In the earliest centuries the “saints” were venerated as such by popular acclaim, the “vox populi”. Later on, to avoid abuses, the bishops agreed that they would be the ones who decided which persons were to be declared “saints” in their respective dioceses. Starting in the year 1234 that power to name saints was reserved exclusively to the Pope. In 1588 Pope Sixtus V put the process in the hands of the Congregation for the Causes of Saints, one of the many structures of the Vatican bureaucracy. In the 16th century the Council of Trent reaffirmed this doctrine: The saints, who reign together with Christ, present their own prayers for human beings before God. It is good and useful to beseech them in prayer in order to receive the support, aid and protection they can provide through their prayers and to receive, even more, God’s grace.
A long and costly process
The process for making a saint is long, costly and complicated. It begins when a bishop, a religious congregation or some other institution presents to the Vatican a report on the life of a person whom they wish to be declared a saint. The Vatican investigates the life, the virtues and the defects of the person, and it seeks the opinions of others. If after due examination it decides that there are no objections, then the person begins to be called “servant of God”. In order to pass to the second stage, that of being a “blessed”, the person is submitted to further investigation as regards his or her virtues, and there must be at least one miracle (generally, certified healings) attributed to him or her. Occasionally it is considered a miracle when the corpse of the candidate to sainthood has remained incorrupt, and this is given serious consideration by the Vatican. According to some studies, the Catholic Church has recognized 102 corpses as being preserved miraculously incorrupt.
After the beatification, the final step of the process is “canonization”, which occurs after another miracle has been certified by the Vatican tribunal – it is almost always the curing of some disease. That is when the Pope proclaims that the person is a “saint”. Canonization means that the person is “elevated to the altars”: the faithful can venerate and pray to him or her, a feast day is assigned in the calendar of liturgical celebrations, images and holy cards can be made of the saint, and his or her relics can be distributed to the faithful.
The cult of the saints
The exaggerated cult of the saints in the Catholic Church is evident in a great number of churches, which appear more like “Olympuses”, mountains of the gods, because of the proliferation of virgins, saints and even “Jesuses”. Such a style of veneration discloses archaic religious conceptions which predate Christianity.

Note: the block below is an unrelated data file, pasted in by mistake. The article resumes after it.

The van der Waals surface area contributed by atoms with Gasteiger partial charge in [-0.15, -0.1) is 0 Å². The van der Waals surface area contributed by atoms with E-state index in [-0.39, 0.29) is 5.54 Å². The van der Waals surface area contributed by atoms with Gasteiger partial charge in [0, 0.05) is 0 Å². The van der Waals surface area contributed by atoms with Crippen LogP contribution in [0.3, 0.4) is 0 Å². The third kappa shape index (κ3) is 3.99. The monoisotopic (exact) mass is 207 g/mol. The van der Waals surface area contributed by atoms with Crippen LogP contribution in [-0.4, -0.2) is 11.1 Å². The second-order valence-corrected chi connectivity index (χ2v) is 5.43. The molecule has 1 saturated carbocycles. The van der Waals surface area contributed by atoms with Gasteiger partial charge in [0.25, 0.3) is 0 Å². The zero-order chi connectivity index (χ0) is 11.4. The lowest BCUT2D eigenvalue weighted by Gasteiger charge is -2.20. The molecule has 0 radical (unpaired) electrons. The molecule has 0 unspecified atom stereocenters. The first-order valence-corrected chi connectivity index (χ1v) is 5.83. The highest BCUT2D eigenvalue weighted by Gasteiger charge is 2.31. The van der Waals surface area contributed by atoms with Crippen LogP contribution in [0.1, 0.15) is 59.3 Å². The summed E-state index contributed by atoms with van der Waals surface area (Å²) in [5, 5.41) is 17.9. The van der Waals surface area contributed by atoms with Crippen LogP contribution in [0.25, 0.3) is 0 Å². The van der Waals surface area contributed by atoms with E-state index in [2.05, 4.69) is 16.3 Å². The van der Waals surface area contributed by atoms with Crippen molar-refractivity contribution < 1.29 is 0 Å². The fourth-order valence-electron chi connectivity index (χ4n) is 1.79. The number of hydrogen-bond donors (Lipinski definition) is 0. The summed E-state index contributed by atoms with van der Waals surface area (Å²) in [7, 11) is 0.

The Babylonians, for example, had around five thousand gods and goddesses. They believed that those divinities were heroes who had lived on earth and worked wonders and that after death had passed to a higher existential plane, where they were able to continue acting on behalf of humans. Each day of the year was protected by one of those deities, and every situation in life required the assistance of one of them. Every group and organization had its special protector or patron. With some variations these ideas and practices appeared in all the religions of the ancient world, and they are very similar to the ones that can be seen in the Catholic cult of the saints. There are thousands of saints (five thousand in the official list), and they function as patrons of all kinds of places and all types of professions; they are advocates in the most dissimilar kinds of situations. It can therefore be stated that within Christian monotheism there survives a kind of ancient polytheism, which is especially evident in this deep-rooted veneration of the saints.
The Catholic cult of the saints results in dogmatic contradictions. In view of the veneration of the saints it may also be asked: Is this a type of cult of the dead or of spirits? Is it a form of spiritism? After all, those saints are all dead and buried, waiting the last times, the final judgment, and the promised resurrection. How then are we to invoke them? And if they are dead, how can they “reign with Christ” and “contemplate God”, such as is proclaimed when they are canonized? And how can they mediate and intercede before God, who is in a “place” different from where they are?
The costs of making a saint
It is not easy to calculate the finances needed to “manufacture” a saint, that is, to have the Catholic hierarchy in the Vatican officially declare that such and such a person is “with God”, is a “saint”, and therefore can be prayed to for miracles and favors – all that is what being a “saint” means in the Catholic world. There is not much information or much transparency about the real costs of these processes.